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TONBRIDGE and Malling has a shortage of gypsy sites because it is “putting all its eggs in one bas- ket”, according to a government planning inspector. The borough council was dealt


a double blow as two of its deci- sions to refuse permission for per- manent gypsy sites at Rochester Road, Aylesford andWest Street, East Malling, were overturned in onemonth followingplanning in- quiries. The decisions could prevent


the council from controlling the locations of other gypsy sites. Both inspectors said the bor-


ough had underestimated the need for pitches andwas over-re- liant on additional accommoda- tion nearing completion on the KCC site in Coldharbour Lane, Aylesford. The results of these appeals


have been cited by another gypsy family,Paul and JanetteGower, in


support of their battle to stay in their caravan home in Birling Road, Leybourne, Government inspector Clive Kirkbride upheld the appeal by Mr Stephen Dunn to remain on the land he had owned at Ayles- ford for 16 years. He wrote: “The council’s approach to meeting unmet need and some of the identified future demand for sites within the borough is that in rely- ing on the additional pitches at Coldharbour Lane, not all of which are likely to be allocated to local families, it is putting all its ‘eggs in one basket’ and relying upon a ‘one-size-fits-all’ approach to pitch provision.” He added the council was un-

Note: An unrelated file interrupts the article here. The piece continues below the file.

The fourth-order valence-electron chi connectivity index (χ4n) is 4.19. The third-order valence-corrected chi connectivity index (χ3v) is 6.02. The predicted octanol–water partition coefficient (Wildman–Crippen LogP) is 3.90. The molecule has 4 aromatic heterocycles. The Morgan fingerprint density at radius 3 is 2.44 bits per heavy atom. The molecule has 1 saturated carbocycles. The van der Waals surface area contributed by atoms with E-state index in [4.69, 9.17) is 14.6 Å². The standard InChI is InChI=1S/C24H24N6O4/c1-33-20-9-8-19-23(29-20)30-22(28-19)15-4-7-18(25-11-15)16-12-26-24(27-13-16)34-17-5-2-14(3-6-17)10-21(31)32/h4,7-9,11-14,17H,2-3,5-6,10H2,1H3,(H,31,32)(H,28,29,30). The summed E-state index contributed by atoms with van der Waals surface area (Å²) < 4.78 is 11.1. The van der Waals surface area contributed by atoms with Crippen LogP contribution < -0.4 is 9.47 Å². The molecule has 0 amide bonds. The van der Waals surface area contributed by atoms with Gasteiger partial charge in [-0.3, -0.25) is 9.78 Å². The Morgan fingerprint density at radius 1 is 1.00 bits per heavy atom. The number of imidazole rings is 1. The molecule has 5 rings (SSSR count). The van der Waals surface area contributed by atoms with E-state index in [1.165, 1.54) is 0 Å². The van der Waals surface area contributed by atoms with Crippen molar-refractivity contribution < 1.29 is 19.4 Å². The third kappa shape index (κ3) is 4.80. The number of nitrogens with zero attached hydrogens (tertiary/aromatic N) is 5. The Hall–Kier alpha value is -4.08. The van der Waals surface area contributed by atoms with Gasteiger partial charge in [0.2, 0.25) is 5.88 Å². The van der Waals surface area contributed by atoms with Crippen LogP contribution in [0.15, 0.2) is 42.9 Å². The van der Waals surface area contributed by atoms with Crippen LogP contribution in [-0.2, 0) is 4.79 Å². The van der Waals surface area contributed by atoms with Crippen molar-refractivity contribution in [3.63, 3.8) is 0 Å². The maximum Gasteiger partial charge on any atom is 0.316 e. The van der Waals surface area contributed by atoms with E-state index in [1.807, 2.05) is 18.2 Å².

able to show a five-year supply of pitches as required by the frame- work and traveller policy. A requirement to vacate an unauthorised site in the absence of any suitable place would


STAFF and pupils at West Malling CE Primary have plenty to cheer about after receiving a glowing report from Ofsted. The school, which includes the McGinty Language Centre, was rated good overall, with some outstand- ing features, following the inspectors’ visit inMay. The report said the head teacher, staff and gover-


nors work well together as a team and are united in their ambition to ensure that pupils develop as well- rounded individuals. Achievement is good and all groups of pupilsmake


good progress. Teachingwas good, with many lessons having out-


standing elements. Lessons are fun and interesting and relationships between staff and pupils are good. Pupils’ good attitudes and behaviour help them to


work hard and learn well. Ofsted said the school is a calm and happy place where pupils say they feel very safe and that they are looked afterwell. Leadership and management are good and regular


checks are made on the quality of teaching and the progress pupilsmake.Governorshaveclose links with the school and knowitwell. The school which became an academy last year,


has grown in recent years to its current 204 pupils. It is regularly over-subscribed. Head teacher Darren Webb, pictured above with some of his pupils, has been at the school for four